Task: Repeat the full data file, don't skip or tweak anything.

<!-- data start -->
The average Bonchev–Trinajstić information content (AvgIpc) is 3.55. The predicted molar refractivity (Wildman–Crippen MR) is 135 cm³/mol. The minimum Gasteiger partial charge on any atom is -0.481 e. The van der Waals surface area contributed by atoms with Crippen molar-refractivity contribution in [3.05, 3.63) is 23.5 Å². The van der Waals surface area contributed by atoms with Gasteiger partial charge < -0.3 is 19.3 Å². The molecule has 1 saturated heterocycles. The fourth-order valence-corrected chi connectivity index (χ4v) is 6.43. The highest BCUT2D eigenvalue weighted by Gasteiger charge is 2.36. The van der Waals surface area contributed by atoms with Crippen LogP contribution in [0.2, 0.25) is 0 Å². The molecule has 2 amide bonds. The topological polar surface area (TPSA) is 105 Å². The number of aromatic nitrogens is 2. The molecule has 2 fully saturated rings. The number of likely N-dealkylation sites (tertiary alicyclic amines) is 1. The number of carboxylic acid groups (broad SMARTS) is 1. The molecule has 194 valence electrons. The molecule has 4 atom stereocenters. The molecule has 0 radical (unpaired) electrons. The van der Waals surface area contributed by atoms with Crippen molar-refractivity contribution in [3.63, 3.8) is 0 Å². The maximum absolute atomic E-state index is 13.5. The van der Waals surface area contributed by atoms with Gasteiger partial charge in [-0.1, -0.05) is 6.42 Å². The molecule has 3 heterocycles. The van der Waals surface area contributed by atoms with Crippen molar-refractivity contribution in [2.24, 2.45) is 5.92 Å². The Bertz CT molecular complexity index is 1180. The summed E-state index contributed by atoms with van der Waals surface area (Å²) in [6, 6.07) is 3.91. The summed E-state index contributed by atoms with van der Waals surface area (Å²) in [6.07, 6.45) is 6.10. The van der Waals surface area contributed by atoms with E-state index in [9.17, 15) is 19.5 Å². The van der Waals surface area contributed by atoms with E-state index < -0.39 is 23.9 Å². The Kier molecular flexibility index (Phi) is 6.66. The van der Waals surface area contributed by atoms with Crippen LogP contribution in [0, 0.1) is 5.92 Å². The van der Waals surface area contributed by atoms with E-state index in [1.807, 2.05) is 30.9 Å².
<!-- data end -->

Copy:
The average Bonchev–Trinajstić information content (AvgIpc) is 3.55. The predicted molar refractivity (Wildman–Crippen MR) is 135 cm³/mol. The minimum Gasteiger partial charge on any atom is -0.481 e. The van der Waals surface area contributed by atoms with Crippen molar-refractivity contribution in [3.05, 3.63) is 23.5 Å². The van der Waals surface area contributed by atoms with Gasteiger partial charge < -0.3 is 19.3 Å². The molecule has 1 saturated heterocycles. The fourth-order valence-corrected chi connectivity index (χ4v) is 6.43. The highest BCUT2D eigenvalue weighted by Gasteiger charge is 2.36. The van der Waals surface area contributed by atoms with Crippen LogP contribution in [0.2, 0.25) is 0 Å². The molecule has 2 amide bonds. The topological polar surface area (TPSA) is 105 Å². The number of aromatic nitrogens is 2. The molecule has 2 fully saturated rings. The number of likely N-dealkylation sites (tertiary alicyclic amines) is 1. The number of carboxylic acid groups (broad SMARTS) is 1. The molecule has 194 valence electrons. The molecule has 4 atom stereocenters. The molecule has 0 radical (unpaired) electrons. The van der Waals surface area contributed by atoms with Crippen molar-refractivity contribution in [3.63, 3.8) is 0 Å². The maximum absolute atomic E-state index is 13.5. The van der Waals surface area contributed by atoms with Gasteiger partial charge in [-0.1, -0.05) is 6.42 Å². The molecule has 3 heterocycles. The van der Waals surface area contributed by atoms with Crippen molar-refractivity contribution in [2.24, 2.45) is 5.92 Å². The Bertz CT molecular complexity index is 1180. The summed E-state index contributed by atoms with van der Waals surface area (Å²) in [6, 6.07) is 3.91. The summed E-state index contributed by atoms with van der Waals surface area (Å²) in [6.07, 6.45) is 6.10. The van der Waals surface area contributed by atoms with E-state index in [9.17, 15) is 19.5 Å². The van der Waals surface area contributed by atoms with E-state index < -0.39 is 23.9 Å². The Kier molecular flexibility index (Phi) is 6.66. The van der Waals surface area contributed by atoms with Crippen LogP contribution in [0, 0.1) is 5.92 Å². The van der Waals surface area contributed by atoms with E-state index in [1.807, 2.05) is 30.9 Å².